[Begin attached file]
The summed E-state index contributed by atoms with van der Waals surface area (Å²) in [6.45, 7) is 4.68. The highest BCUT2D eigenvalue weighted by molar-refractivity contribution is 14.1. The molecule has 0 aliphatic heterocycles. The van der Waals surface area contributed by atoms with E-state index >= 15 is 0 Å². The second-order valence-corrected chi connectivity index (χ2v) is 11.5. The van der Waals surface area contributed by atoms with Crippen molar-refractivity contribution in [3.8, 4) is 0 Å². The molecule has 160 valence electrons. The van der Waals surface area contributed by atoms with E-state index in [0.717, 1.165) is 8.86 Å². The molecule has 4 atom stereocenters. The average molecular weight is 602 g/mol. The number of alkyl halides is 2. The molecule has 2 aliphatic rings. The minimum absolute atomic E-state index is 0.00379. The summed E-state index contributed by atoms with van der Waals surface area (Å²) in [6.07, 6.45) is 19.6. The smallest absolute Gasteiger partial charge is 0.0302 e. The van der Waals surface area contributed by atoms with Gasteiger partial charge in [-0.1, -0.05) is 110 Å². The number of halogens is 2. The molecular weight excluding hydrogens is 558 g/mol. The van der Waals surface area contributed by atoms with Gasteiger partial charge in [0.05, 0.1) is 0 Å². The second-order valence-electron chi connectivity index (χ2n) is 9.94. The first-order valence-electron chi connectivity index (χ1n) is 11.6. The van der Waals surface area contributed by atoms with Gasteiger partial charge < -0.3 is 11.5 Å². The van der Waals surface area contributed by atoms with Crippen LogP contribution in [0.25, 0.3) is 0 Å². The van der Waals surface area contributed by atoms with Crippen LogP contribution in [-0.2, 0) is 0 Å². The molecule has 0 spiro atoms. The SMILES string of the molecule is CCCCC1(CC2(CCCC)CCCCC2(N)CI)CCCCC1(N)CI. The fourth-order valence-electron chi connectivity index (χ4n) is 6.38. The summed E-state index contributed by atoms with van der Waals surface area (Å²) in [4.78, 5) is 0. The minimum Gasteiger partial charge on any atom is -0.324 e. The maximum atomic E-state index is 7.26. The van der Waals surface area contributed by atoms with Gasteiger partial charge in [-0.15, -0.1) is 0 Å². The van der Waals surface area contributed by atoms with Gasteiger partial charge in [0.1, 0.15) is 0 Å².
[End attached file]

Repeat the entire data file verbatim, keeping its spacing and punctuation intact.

The summed E-state index contributed by atoms with van der Waals surface area (Å²) in [6.45, 7) is 4.68. The highest BCUT2D eigenvalue weighted by molar-refractivity contribution is 14.1. The molecule has 0 aliphatic heterocycles. The van der Waals surface area contributed by atoms with E-state index >= 15 is 0 Å². The second-order valence-corrected chi connectivity index (χ2v) is 11.5. The van der Waals surface area contributed by atoms with Crippen molar-refractivity contribution in [3.8, 4) is 0 Å². The molecule has 160 valence electrons. The van der Waals surface area contributed by atoms with E-state index in [0.717, 1.165) is 8.86 Å². The molecule has 4 atom stereocenters. The average molecular weight is 602 g/mol. The number of alkyl halides is 2. The molecule has 2 aliphatic rings. The minimum absolute atomic E-state index is 0.00379. The summed E-state index contributed by atoms with van der Waals surface area (Å²) in [6.07, 6.45) is 19.6. The smallest absolute Gasteiger partial charge is 0.0302 e. The van der Waals surface area contributed by atoms with Gasteiger partial charge in [-0.1, -0.05) is 110 Å². The number of halogens is 2. The molecular weight excluding hydrogens is 558 g/mol. The van der Waals surface area contributed by atoms with Gasteiger partial charge in [0.05, 0.1) is 0 Å². The second-order valence-electron chi connectivity index (χ2n) is 9.94. The first-order valence-electron chi connectivity index (χ1n) is 11.6. The van der Waals surface area contributed by atoms with Gasteiger partial charge < -0.3 is 11.5 Å². The van der Waals surface area contributed by atoms with Crippen LogP contribution in [0.25, 0.3) is 0 Å². The van der Waals surface area contributed by atoms with Crippen LogP contribution in [-0.2, 0) is 0 Å². The molecule has 0 spiro atoms. The SMILES string of the molecule is CCCCC1(CC2(CCCC)CCCCC2(N)CI)CCCCC1(N)CI. The fourth-order valence-electron chi connectivity index (χ4n) is 6.38. The summed E-state index contributed by atoms with van der Waals surface area (Å²) in [4.78, 5) is 0. The minimum Gasteiger partial charge on any atom is -0.324 e. The maximum atomic E-state index is 7.26. The van der Waals surface area contributed by atoms with Gasteiger partial charge in [-0.15, -0.1) is 0 Å². The van der Waals surface area contributed by atoms with Gasteiger partial charge in [0.1, 0.15) is 0 Å².